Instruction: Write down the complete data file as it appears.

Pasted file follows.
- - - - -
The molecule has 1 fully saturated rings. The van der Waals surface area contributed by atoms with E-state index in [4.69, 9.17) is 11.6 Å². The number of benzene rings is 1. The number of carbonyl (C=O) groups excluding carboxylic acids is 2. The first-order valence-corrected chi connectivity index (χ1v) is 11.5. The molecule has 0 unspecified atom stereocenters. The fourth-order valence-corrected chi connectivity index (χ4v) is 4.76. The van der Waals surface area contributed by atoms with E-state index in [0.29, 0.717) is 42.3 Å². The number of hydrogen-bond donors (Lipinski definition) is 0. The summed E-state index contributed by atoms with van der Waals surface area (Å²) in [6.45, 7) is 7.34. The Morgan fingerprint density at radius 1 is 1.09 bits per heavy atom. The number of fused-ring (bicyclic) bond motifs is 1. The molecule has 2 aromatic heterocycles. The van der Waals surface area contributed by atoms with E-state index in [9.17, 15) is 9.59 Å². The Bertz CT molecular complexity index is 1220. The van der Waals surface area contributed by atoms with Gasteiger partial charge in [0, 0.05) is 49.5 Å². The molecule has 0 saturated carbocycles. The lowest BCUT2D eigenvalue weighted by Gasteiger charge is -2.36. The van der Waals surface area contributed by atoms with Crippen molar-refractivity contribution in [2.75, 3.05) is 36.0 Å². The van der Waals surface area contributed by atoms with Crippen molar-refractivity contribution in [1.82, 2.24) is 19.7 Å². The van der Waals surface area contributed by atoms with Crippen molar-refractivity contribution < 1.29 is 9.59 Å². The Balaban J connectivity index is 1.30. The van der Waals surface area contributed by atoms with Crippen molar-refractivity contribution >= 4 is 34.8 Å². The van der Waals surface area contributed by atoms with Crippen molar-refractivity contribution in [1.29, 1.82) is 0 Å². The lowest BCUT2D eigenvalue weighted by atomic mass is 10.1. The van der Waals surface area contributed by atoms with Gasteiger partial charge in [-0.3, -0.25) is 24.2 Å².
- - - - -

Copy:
The molecule has 1 fully saturated rings. The van der Waals surface area contributed by atoms with E-state index in [4.69, 9.17) is 11.6 Å². The number of benzene rings is 1. The number of carbonyl (C=O) groups excluding carboxylic acids is 2. The first-order valence-corrected chi connectivity index (χ1v) is 11.5. The molecule has 0 unspecified atom stereocenters. The fourth-order valence-corrected chi connectivity index (χ4v) is 4.76. The van der Waals surface area contributed by atoms with E-state index in [0.29, 0.717) is 42.3 Å². The number of hydrogen-bond donors (Lipinski definition) is 0. The summed E-state index contributed by atoms with van der Waals surface area (Å²) in [6.45, 7) is 7.34. The Morgan fingerprint density at radius 1 is 1.09 bits per heavy atom. The number of fused-ring (bicyclic) bond motifs is 1. The molecule has 2 aromatic heterocycles. The van der Waals surface area contributed by atoms with E-state index in [9.17, 15) is 9.59 Å². The Bertz CT molecular complexity index is 1220. The van der Waals surface area contributed by atoms with Gasteiger partial charge in [0, 0.05) is 49.5 Å². The molecule has 0 saturated carbocycles. The lowest BCUT2D eigenvalue weighted by Gasteiger charge is -2.36. The van der Waals surface area contributed by atoms with Crippen molar-refractivity contribution in [2.75, 3.05) is 36.0 Å². The van der Waals surface area contributed by atoms with Crippen molar-refractivity contribution in [1.82, 2.24) is 19.7 Å². The van der Waals surface area contributed by atoms with Crippen molar-refractivity contribution < 1.29 is 9.59 Å². The Balaban J connectivity index is 1.30. The van der Waals surface area contributed by atoms with Crippen molar-refractivity contribution >= 4 is 34.8 Å². The van der Waals surface area contributed by atoms with Crippen molar-refractivity contribution in [1.29, 1.82) is 0 Å². The lowest BCUT2D eigenvalue weighted by atomic mass is 10.1. The van der Waals surface area contributed by atoms with Gasteiger partial charge in [-0.3, -0.25) is 24.2 Å².